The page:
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The PNPLA3 I148 variant enhances the disease phenotype of hepatic stellate cells in an in vitro model of non-alcoholic fatty liver disease
American Association for the Study of Liver Diseases (AASLD)
Filed under: Disease modeling and NAFLD/NASH
Kostrzewski et al
Non-Alcoholic Fatty Liver Disease (NAFLD) is now considered the most predominant cause of chronic liver disease in the Western world and its worldwide prevalence continues to increase. NAFLD includes a wide spectrum of liver abnormalities with the most severe cases involving progressive liver injury in the form of Non-Alcoholic Steatohepatitis (NASH). Key characteristics of NASH include lipid accumulation in hepatocytes, chronic inflammation, collagen deposition, and fibrosis. There are currently no FDA-approved drugs for the treatment of NAFLD/NASH and there is a clear requirement for better models to understand this disease.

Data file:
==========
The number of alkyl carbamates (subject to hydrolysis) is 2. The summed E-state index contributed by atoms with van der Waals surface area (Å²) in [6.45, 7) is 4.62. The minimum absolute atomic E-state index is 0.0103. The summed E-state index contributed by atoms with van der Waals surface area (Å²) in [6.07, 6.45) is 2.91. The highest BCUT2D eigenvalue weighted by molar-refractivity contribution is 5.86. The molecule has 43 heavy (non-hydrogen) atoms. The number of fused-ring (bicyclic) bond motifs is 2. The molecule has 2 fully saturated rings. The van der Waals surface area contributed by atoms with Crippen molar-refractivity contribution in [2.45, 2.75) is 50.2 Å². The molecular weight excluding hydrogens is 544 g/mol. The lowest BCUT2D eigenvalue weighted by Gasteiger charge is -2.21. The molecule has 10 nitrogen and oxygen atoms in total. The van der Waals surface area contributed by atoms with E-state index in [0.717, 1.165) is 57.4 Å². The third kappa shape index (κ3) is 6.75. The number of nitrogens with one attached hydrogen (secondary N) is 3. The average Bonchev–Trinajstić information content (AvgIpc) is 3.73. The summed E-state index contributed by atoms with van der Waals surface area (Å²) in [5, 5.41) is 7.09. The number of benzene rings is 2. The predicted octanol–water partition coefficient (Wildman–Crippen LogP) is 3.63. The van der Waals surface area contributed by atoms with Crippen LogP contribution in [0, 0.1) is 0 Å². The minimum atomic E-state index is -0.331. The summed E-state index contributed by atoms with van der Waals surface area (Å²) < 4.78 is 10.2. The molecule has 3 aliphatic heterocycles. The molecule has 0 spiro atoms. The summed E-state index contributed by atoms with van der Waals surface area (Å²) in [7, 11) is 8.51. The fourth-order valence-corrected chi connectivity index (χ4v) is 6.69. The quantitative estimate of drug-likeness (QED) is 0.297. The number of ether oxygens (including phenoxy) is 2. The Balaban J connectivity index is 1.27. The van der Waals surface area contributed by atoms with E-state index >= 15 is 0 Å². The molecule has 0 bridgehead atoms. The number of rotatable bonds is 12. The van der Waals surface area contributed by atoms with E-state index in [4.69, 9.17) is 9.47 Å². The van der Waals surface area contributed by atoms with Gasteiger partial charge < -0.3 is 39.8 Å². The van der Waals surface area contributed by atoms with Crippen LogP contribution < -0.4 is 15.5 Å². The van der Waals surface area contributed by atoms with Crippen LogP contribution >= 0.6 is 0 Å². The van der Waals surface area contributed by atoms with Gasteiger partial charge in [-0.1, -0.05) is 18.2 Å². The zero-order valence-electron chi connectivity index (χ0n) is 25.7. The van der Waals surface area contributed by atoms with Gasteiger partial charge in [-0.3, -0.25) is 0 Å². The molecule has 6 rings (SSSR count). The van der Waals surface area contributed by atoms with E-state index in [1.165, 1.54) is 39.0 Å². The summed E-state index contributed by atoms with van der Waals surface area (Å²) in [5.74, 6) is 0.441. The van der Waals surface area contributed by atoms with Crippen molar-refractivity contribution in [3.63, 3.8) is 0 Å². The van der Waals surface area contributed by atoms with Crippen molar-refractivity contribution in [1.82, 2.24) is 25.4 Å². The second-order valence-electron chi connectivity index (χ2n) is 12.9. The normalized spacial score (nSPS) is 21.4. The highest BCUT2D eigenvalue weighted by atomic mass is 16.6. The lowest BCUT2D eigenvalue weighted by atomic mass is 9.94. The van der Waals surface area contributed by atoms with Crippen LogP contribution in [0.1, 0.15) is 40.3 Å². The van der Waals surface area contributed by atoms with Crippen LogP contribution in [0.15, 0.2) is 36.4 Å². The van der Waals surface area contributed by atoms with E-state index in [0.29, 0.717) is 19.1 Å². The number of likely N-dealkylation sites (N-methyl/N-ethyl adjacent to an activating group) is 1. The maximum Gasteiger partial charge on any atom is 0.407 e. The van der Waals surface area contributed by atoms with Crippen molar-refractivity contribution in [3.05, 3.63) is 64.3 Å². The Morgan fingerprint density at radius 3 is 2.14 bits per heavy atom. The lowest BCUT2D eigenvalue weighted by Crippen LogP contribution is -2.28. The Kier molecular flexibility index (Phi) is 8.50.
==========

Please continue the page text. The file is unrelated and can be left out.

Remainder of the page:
The single nucleotide polymorphism I148M in the gene encoding patatin-like phospholipase domain-containing protein 3 (PNPLA3) is strongly associated with adverse outcomes for NAFLD patients. PNPLA3 I148M is associated with increased hepatic inflammation, steatosis, and enhanced development and severity of liver fibrosis. The mutation is proposed to directly affect primary human hepatocyte (PHH) propensity to become steatotic and the fibrogenic phenotype of hepatic stellate cells (HSC). Primary I148M HSC have been shown to demonstrably produce more inflammatory mediators, and have higher lipid droplet content than equivalent wild-type (WT) HSC. PNPLA3 I148M effects in HSC have only been explored in isolation and not in a NAFLD disease model. Using a fully human in vitro NAFLD triple co-culture model, which comprises PHH, Kupffer (HK), and HSC, we investigated how PNPLA3 I148M in HSC influenced NAFLD development.